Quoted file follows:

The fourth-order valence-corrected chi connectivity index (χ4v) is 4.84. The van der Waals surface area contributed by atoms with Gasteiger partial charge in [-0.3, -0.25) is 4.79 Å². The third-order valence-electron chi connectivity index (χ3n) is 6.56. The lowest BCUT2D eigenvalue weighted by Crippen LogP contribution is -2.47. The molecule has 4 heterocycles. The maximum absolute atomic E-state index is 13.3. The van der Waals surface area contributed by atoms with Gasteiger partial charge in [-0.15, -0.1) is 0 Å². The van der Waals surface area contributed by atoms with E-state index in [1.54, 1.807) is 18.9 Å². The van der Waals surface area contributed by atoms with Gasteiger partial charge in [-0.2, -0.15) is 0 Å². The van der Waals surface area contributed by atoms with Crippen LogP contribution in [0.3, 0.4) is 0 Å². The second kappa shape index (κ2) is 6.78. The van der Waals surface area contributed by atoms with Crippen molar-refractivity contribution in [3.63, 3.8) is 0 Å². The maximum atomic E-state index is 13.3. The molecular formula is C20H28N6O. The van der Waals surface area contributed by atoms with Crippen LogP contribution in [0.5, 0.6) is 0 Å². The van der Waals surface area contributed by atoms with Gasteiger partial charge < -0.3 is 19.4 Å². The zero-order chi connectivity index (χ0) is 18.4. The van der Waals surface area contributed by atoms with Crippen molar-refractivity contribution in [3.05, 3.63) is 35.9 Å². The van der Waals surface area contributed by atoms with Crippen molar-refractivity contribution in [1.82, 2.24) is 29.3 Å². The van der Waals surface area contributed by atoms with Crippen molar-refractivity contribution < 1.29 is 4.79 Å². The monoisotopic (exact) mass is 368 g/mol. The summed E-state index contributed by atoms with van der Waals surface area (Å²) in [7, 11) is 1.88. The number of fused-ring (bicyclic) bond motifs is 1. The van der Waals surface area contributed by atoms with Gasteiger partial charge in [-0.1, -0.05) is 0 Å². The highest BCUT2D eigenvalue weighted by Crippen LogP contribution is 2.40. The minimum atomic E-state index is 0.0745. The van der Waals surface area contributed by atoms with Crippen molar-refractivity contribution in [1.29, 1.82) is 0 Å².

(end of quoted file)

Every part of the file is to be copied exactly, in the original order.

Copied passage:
The fourth-order valence-corrected chi connectivity index (χ4v) is 4.84. The van der Waals surface area contributed by atoms with Gasteiger partial charge in [-0.3, -0.25) is 4.79 Å². The third-order valence-electron chi connectivity index (χ3n) is 6.56. The lowest BCUT2D eigenvalue weighted by Crippen LogP contribution is -2.47. The molecule has 4 heterocycles. The maximum absolute atomic E-state index is 13.3. The van der Waals surface area contributed by atoms with Gasteiger partial charge in [-0.15, -0.1) is 0 Å². The van der Waals surface area contributed by atoms with E-state index in [1.54, 1.807) is 18.9 Å². The van der Waals surface area contributed by atoms with Gasteiger partial charge in [-0.2, -0.15) is 0 Å². The van der Waals surface area contributed by atoms with Crippen LogP contribution in [0.3, 0.4) is 0 Å². The second kappa shape index (κ2) is 6.78. The van der Waals surface area contributed by atoms with Crippen molar-refractivity contribution in [3.63, 3.8) is 0 Å². The maximum atomic E-state index is 13.3. The molecular formula is C20H28N6O. The van der Waals surface area contributed by atoms with Crippen LogP contribution in [0.5, 0.6) is 0 Å². The van der Waals surface area contributed by atoms with Gasteiger partial charge < -0.3 is 19.4 Å². The zero-order chi connectivity index (χ0) is 18.4. The van der Waals surface area contributed by atoms with Crippen molar-refractivity contribution in [3.05, 3.63) is 35.9 Å². The van der Waals surface area contributed by atoms with Crippen molar-refractivity contribution in [1.82, 2.24) is 29.3 Å². The van der Waals surface area contributed by atoms with Crippen molar-refractivity contribution < 1.29 is 4.79 Å². The monoisotopic (exact) mass is 368 g/mol. The summed E-state index contributed by atoms with van der Waals surface area (Å²) in [7, 11) is 1.88. The number of fused-ring (bicyclic) bond motifs is 1. The van der Waals surface area contributed by atoms with Gasteiger partial charge in [-0.1, -0.05) is 0 Å². The highest BCUT2D eigenvalue weighted by Crippen LogP contribution is 2.40. The minimum atomic E-state index is 0.0745. The van der Waals surface area contributed by atoms with Crippen molar-refractivity contribution in [1.29, 1.82) is 0 Å².